You should read OS supplied guidelines before developing. I can't stress that enough. The guidelines will help you understand the reasons mobile app developers do what they do. Apple is very particular when they review appstore submissions.
At the very least, if you don't read the OS guidelines, then utilize a pre-built framework and don't deviate from its design much. Ionic is one example of a mobile UI framework. There are similar guidelines available for smartwatches, TV, VR, AR, voice interaction, etc.
Navigation paradigms are different between the different OSs. This includes menus, histories (back button), swipe gestures, protected touch zones, and more.
Everything on a touchscreen NEEDS to be finger friendly. Generally speaking, this means minimum button dimensions of 44dp with 3 dp of margin on all sides, per Apple's guidelines.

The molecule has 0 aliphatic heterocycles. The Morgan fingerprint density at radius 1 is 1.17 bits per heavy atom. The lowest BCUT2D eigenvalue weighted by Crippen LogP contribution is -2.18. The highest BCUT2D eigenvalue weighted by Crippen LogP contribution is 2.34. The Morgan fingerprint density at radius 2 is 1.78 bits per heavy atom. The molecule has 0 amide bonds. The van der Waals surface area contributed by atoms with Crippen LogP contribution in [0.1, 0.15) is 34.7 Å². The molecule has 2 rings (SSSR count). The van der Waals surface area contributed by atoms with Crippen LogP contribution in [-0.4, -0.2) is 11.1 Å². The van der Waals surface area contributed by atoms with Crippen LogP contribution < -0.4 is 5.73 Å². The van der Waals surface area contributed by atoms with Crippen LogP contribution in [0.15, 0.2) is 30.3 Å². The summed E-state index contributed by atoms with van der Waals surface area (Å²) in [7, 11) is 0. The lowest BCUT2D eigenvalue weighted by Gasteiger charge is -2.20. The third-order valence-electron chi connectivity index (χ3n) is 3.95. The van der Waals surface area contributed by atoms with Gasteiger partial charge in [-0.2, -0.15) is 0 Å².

Always leave room for the on-screen keyboard. You might need to make your views scrollable in order to facilitate that.
Use native-style controls whenever possible. Apple doesn't like it when you re-invent existing widgets like date pickers.
Try not to deviate from expected mobile app behavior. If your app behaves differently than 99% of the apps out there, chances are people will find it confusing. This is especially important due to limited visual space in an app.
Use system iconography whenever possible for the same reasons mentioned above.
Mobile data connections aren't always reliable or speedy. Use loading animations and have fallback conditions for when the connection drops or isn't available.
Before submitting to an appstore
Every app store is different, but they all have pre-flight checklists. Make sure you are following the rules, have tested your app, and have everything necessary before submitting your app. Up to 2 weeks are required for an app review and your app may not pass on first submission. Plan your release cycles and marketing accordingly.